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FORUMS Photography Talk by Genre General Photography Talk 
Thread started 14 Apr 2011 (Thursday) 12:19
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DSLR Bubble

 
mike_d
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Apr 14, 2011 13:28 |  #16

Regarding image quality, a P&S can get very nice looking pictures under ideal conditions. Its when the conditions are not ideal that they struggle while a DSLR with a competent photographer can still get the shot. I don't see that changing any time soon.




  
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whotaketh
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Apr 14, 2011 13:29 |  #17

mike_d wrote in post #12221612 (external link)
But it would have a non-removable battery, a fixed lens, and only one button.

Which would make it...a disposable camera?


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banpreso
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Apr 14, 2011 13:29 |  #18

i think part of what's creating a bubble is the fact that P&S image quality is still pretty poor to satisfy a significant market category, that's why a lot of P&S shooters went DSLR. that won't be the case in the future.

yes, of course there's a real sizeable market for DSLR, but i think the long term market for DSLR is probably smaller than it is today, as future P&S eat into the marketshare of future DSLRs.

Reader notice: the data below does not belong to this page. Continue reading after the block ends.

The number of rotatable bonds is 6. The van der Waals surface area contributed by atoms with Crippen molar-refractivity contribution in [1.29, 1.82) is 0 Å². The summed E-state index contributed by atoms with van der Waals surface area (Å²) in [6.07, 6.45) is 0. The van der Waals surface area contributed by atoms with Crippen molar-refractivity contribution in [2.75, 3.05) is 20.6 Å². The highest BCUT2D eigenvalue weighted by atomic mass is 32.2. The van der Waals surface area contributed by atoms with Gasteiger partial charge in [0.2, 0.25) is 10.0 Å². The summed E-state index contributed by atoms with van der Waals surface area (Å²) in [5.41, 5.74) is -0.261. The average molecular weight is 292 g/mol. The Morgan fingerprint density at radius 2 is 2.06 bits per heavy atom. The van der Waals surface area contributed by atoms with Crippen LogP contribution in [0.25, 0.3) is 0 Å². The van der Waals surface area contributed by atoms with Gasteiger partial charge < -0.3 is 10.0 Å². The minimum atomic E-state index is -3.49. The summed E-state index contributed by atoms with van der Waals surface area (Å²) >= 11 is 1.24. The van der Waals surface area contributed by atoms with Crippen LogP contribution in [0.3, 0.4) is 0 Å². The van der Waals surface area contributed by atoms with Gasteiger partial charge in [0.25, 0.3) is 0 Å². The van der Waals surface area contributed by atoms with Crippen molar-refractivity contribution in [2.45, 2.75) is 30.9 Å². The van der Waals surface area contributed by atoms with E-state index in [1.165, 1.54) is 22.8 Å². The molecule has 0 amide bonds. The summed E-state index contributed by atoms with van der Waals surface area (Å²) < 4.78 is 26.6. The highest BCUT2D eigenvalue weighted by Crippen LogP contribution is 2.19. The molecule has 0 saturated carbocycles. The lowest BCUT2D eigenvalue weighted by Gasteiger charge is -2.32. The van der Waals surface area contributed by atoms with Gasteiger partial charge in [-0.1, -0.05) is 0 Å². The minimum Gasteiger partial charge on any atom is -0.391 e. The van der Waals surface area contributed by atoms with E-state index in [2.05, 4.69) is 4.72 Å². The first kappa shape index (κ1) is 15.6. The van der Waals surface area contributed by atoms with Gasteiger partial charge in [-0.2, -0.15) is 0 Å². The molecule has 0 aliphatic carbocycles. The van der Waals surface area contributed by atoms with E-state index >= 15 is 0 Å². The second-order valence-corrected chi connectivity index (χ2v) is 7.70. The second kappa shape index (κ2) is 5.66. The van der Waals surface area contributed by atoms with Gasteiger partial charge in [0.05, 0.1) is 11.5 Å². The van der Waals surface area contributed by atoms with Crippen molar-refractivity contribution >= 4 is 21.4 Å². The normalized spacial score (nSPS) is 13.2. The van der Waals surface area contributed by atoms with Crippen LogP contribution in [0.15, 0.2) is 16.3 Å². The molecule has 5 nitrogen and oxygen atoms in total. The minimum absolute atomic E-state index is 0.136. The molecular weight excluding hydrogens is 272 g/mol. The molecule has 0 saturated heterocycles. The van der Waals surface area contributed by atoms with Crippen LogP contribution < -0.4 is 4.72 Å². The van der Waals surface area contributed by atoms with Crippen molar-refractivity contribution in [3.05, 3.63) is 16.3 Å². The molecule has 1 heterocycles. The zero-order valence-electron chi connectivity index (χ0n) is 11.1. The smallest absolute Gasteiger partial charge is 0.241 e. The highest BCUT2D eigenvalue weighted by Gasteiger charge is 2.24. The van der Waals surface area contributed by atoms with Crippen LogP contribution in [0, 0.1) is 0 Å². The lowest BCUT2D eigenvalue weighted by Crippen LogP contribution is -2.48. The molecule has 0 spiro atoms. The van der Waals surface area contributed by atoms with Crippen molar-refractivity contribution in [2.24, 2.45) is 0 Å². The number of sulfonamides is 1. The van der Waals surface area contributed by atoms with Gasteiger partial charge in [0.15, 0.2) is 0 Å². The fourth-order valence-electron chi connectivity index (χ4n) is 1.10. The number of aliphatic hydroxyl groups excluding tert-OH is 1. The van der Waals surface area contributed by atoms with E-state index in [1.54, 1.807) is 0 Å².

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forouza1
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Apr 14, 2011 13:30 |  #19

mike_d wrote in post #12221697 (external link)
Because part of being a DSLR is giving the photographer complete control over the process.

I get what your saying. :D Pro photographers would never use or consider it one and Apple would probably call it nano-iDSLR or mini-iDSLR but in the most elemental sense it could be a DSLR. ;)


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Shockey
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Apr 14, 2011 13:33 |  #20

Or maybe people will little skill and no post processing ability will begin to realize there in no point in going to the added expense of a DSLR.
They can take better pictures with the P&S they already have.


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mike_d
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Apr 14, 2011 13:34 |  #21

My biggest complaint against P&S cameras is the shutter lag. Ever try to shoot kids or pets with one? You'll get a picture of where something interesting was a couple of seconds ago. If they can fix that, a lot of current DSLR owners would probably ditch their kit.




  
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djentley